Thursday, August 11, 2011

Seven questions...

Lets play a little question and answer game. Seven questions. We will ask, you answer. Then we will tell you the most common answers we get from other parents:

1. What would you LIKE to give your kids?

The most common answers:
“Good judgement”

2. What is the problem with this list of things we all want to give our kids?

The answer usually comes to parents quickly:
“None of them are things that can be given. They must be developed from within. That’s why so many of them start with ‘self’.”

Then we darken the mental atmosphere of the room a little bit, suggest candor and brutal honesty and ask…

3. “What ARE you giving your kids?”

There are always some positive answers…. “love,” “opportunity,” “education,” “freedom.”

But there are also a host of obvious negatives:
“instant gratification”

4. What SHOULD you be be giving them?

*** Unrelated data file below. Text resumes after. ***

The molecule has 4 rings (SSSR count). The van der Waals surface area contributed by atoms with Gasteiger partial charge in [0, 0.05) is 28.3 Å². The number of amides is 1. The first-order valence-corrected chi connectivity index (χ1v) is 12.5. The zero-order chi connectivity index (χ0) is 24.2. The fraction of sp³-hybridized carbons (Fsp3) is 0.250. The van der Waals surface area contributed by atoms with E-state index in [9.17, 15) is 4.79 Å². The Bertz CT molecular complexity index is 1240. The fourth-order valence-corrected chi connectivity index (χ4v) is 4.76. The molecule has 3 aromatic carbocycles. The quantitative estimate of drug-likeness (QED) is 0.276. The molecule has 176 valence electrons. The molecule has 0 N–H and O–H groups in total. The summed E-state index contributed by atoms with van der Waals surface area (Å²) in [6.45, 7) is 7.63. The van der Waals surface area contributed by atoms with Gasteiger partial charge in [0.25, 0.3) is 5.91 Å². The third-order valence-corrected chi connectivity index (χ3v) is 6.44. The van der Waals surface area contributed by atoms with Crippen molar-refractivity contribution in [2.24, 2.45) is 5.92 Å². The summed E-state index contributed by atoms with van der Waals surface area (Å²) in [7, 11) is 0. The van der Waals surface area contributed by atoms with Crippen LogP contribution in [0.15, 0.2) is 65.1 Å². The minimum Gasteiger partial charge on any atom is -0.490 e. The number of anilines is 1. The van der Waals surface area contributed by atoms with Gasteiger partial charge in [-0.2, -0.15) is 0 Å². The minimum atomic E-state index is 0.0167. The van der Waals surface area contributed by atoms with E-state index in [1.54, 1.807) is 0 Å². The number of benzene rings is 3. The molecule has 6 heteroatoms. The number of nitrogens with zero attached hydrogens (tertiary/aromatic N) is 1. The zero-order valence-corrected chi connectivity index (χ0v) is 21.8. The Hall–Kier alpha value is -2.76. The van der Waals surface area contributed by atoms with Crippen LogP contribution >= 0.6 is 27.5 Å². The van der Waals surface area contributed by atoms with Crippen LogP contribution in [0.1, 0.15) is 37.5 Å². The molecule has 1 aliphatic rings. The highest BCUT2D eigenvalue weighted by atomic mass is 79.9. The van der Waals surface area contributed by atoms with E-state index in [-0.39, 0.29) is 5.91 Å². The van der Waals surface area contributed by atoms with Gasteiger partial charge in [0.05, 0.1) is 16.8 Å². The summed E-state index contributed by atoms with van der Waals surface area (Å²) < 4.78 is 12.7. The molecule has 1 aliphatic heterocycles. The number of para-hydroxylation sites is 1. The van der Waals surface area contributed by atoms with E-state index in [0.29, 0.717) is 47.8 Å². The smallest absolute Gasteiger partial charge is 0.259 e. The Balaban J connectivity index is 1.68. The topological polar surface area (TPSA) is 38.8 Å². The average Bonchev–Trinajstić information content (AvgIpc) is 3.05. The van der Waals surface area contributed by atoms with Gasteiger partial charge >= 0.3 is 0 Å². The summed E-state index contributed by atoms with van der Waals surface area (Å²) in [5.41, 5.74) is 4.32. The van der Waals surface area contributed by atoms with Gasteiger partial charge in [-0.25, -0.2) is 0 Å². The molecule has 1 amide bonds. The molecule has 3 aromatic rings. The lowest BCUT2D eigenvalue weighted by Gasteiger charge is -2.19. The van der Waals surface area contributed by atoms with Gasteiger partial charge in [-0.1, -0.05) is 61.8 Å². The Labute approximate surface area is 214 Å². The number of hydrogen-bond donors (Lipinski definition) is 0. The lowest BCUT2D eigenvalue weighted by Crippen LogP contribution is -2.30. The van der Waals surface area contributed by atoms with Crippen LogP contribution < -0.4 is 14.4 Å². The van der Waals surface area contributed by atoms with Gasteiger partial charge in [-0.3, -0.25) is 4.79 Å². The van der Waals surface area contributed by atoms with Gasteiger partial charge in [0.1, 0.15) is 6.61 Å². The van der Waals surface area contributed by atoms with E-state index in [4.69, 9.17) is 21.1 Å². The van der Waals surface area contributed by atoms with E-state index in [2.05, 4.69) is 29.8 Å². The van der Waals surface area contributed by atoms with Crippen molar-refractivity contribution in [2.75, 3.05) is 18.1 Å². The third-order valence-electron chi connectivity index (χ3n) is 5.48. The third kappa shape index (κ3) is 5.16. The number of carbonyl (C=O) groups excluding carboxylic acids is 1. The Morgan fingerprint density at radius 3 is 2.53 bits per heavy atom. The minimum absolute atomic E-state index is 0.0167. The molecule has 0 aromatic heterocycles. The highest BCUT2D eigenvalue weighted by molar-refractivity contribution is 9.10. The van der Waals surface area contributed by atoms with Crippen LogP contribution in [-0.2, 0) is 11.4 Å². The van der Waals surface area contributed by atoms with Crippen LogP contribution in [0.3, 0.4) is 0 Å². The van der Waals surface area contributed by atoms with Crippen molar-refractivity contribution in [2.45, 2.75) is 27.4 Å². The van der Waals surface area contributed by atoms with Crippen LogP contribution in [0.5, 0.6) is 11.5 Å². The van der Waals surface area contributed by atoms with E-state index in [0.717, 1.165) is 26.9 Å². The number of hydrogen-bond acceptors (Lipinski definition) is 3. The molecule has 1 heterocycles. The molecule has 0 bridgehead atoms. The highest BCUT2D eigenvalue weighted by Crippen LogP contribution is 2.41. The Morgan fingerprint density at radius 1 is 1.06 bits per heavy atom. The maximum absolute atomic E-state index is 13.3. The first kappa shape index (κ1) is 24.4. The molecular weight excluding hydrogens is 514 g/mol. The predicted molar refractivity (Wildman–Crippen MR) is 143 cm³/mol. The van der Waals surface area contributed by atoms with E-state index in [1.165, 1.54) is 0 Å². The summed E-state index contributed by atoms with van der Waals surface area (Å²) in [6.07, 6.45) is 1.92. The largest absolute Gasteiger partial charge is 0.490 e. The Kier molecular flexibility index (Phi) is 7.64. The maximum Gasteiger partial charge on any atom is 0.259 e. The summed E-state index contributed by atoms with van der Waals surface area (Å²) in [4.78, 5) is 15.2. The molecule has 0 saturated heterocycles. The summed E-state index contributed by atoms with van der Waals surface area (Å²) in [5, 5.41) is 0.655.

Consensus usually comes quickly…..and guiltily:
“Responsibility. We should be giving them more responsibility.”

5. “Is responsibility an easy thing to give?”


6. “Why?”

A host of answers:
“It’s easier to do things yourself”
“They don’t want it, won’t take it.”
“We don’t want them to fail.”
“Their friends don’t have it.”

So here is the problem: Responsibility is a tricky thing to give, and when we do try to give it, we find that it is not perceived or believed by the children we are trying to give it to.

It’s hard to just hand over responsibility. Most parents try it by saying something like this to their child:

“I’m giving you responsibility! So now you’ve got to start taking care of all your own stuff!”

And then nothing happens, absolutely nothing changes!

Why not?

Well, take a moment and study that italicized quote above. There is one key word in it that we need to focus on. It is a little word. It starts with “O” and it is the key to more than you can imagine.

It is also the answer to the next question….

7. What CAN you Give our Children?

The little word is “own” and the answer to what we can give our kids is Ownership! It is only when they perceive ownership that they can begin to feel responsibility.

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